In the many hospitals they control, the Catholic Church blocks access to reproductive healthcare, including emergency contraception for rape victims, medically necessary sterilization, and abortion care. Due in part to hospital consolidations, the Catholic Church now controls one in every six acute care hospital beds in the United States. The first woman to die because she was not offered a life-saving abortion due to a Catholic-backed abortion ban enacted in 2021 was Yeniifer Alvarez-Estrada Glick. She died in July 2022 in Luling, Texas.

Catholic priests and bishops perpetrate and tolerate astounding levels of sexual violence, and then deny their victims the right to prevent or end life-threatening pregnancies.

The all-male Catholic leadership’s long history of perpetuating sexual assault and reproductive coercion grows out of a toxic masculinity that devalues women’s lives, rights and dignity. Both are forms of intimate assault that deny the bodily autonomy of women in particular.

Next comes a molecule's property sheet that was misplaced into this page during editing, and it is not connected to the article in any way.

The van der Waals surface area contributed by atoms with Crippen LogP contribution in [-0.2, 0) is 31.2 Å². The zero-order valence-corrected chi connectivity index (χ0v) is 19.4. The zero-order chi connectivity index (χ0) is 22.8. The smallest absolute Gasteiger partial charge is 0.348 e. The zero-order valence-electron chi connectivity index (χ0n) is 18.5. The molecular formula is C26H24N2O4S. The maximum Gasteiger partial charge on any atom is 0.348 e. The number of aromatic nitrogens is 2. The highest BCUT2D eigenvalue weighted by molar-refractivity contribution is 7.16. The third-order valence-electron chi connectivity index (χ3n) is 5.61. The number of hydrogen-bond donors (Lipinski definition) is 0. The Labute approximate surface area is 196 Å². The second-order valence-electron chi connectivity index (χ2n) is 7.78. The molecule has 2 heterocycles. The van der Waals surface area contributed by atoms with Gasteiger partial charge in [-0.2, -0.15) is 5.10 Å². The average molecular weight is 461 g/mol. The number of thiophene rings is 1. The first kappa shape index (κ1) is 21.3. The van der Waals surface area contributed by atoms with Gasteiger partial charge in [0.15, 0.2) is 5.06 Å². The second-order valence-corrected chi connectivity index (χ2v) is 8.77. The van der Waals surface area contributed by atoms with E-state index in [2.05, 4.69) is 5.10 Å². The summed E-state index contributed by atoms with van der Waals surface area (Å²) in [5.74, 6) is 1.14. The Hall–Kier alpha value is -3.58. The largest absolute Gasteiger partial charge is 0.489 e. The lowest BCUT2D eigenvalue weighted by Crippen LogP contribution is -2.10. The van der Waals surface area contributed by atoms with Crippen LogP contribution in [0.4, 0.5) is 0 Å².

Given the Catholic Church’s history of clergy sexual abuse, and their callous disregard for the reproductive health and safety of women, why are priests and bishops considered to have any moral authority on issues of sexuality?

How is it that supposedly-celibate men, who know nothing about women’s bodies and who tolerate, cover up and excuse widespread sexual abuse in the church, have the right to speak about anything related to women’s sexuality? Is the unnatural suppression of their own sexuality perhaps fueling their frantic attempts to suppress the sexuality of others? Are their actions, at some level, due to a jealous rage that others are experiencing the natural sexual pleasure they deny themselves?